21 Percent of Fleet Managers Earn More Than $100K Per Year
With 60 percent of fleet managers earning between $60,000 and $105,000 per year, fleet management can be a lucrative career path. Take a look at how salaries break down by fleet size, geographic region, and more.
While overall salaries range equally from as low as $30,000 to as much as more than $125,000, most fleet managers earn between $70,001-$75,000 and $95,001-$100,000 (9 percent each). The percent of fleet managers earning more than $100,000 per year has dropped from 33 percent in 2010, but is still higher than the 17 percent in 2008.
At a Glance
The 2012 calendar-year Automotive Fleet Salary Survey found that: 60 percent of fleet managers earn a median income between $60,000 and $105,000.
67 percent of fleet managers surveyed received a salary increase in 2012.
29 percent of fleet managers received a cost-of-living adjustment in 2012.
25 percent of fleet managers received a company car with their position.
Note: You can click the chart above to see all of the charts mentioned in the article.
How does your salary compare with the industry? Fleet manager salary increases have started to slow, with only 21 percent of fleet managers earning more than $100,000 per year in 2012-CY. This is compared with 33 percent earning more than $100,000 in 2010-CY, yet up from the 17 percent in 2008-CY.
Salaries can range widely for fleet managers, from the low-end median income of $30,000 to the high-end of more than $125,000.
The majority of fleet managers surveyed earn between $70,001 and $75,000 (9 percent) and $95,001 and $100,000 (9 percent). A total of 60 percent of fleet managers surveyed earn a median income of between $60,000 and $105,000 (See Chart 1.)
The following information is based on the results of Automotive Fleet’s 2012 Fleet Manager Salary Survey.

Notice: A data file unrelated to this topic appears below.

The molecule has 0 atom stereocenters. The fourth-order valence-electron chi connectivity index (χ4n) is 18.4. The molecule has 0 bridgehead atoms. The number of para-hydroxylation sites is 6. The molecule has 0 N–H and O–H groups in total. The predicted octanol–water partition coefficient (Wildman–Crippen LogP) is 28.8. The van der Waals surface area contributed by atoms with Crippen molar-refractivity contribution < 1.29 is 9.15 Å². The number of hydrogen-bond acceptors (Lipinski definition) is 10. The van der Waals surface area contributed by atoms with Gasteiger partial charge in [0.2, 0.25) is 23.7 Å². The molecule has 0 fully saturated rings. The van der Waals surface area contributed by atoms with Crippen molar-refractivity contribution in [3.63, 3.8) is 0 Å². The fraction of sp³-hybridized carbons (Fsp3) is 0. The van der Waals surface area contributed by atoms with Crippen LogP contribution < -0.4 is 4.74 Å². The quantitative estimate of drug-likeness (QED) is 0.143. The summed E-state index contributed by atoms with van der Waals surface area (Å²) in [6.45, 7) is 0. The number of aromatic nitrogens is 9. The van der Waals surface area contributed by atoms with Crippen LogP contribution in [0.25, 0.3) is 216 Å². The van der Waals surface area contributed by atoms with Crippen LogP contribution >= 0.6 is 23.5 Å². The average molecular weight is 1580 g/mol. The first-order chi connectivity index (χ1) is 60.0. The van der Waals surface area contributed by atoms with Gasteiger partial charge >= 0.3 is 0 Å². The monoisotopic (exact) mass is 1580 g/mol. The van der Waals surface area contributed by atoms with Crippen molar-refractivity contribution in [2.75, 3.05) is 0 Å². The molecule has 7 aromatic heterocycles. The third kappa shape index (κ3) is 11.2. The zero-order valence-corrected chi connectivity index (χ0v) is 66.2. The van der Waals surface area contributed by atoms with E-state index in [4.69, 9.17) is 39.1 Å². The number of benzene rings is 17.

Most fleet managers surveyed received an increase in salary in 2012 over 2011 (67 percent); however, this is down from the 71 percent who received an increase in 2010. (See Chart 2.) This correlates to an increase in fleet managers who received a cost-of-living adjustment in 2012 (29 percent), which was up from the 24 percent reported in 2010.
Of the fleet managers who received an increase, 71 percent received an increase of 0 to 3 percent, 20 percent received an increase between 4 and 6 percent, and 9 percent saw a more than 7-percent increase in salary over the previous year. Only 6 percent of the surveyed fleet managers received a decrease in pay.
Fleet managers that supervise at least one employee or more have a higher median income than those who supervise no staff, while those who manage between three and five employees reported the highest median income of $95,000. (See Chart 3.)
Also, education definitely plays a role in overall salary, with those who have some post-graduate study reporting the highest median income of $105,000, followed by those with a post-graduate degree ($92,500) and those who have obtained an MBA ($92,500). Fleet managers who have earned their Certified Automotive Fleet Manager (CAFM) designation also reported higher median salaries, at $87,500. (See Chart 4.)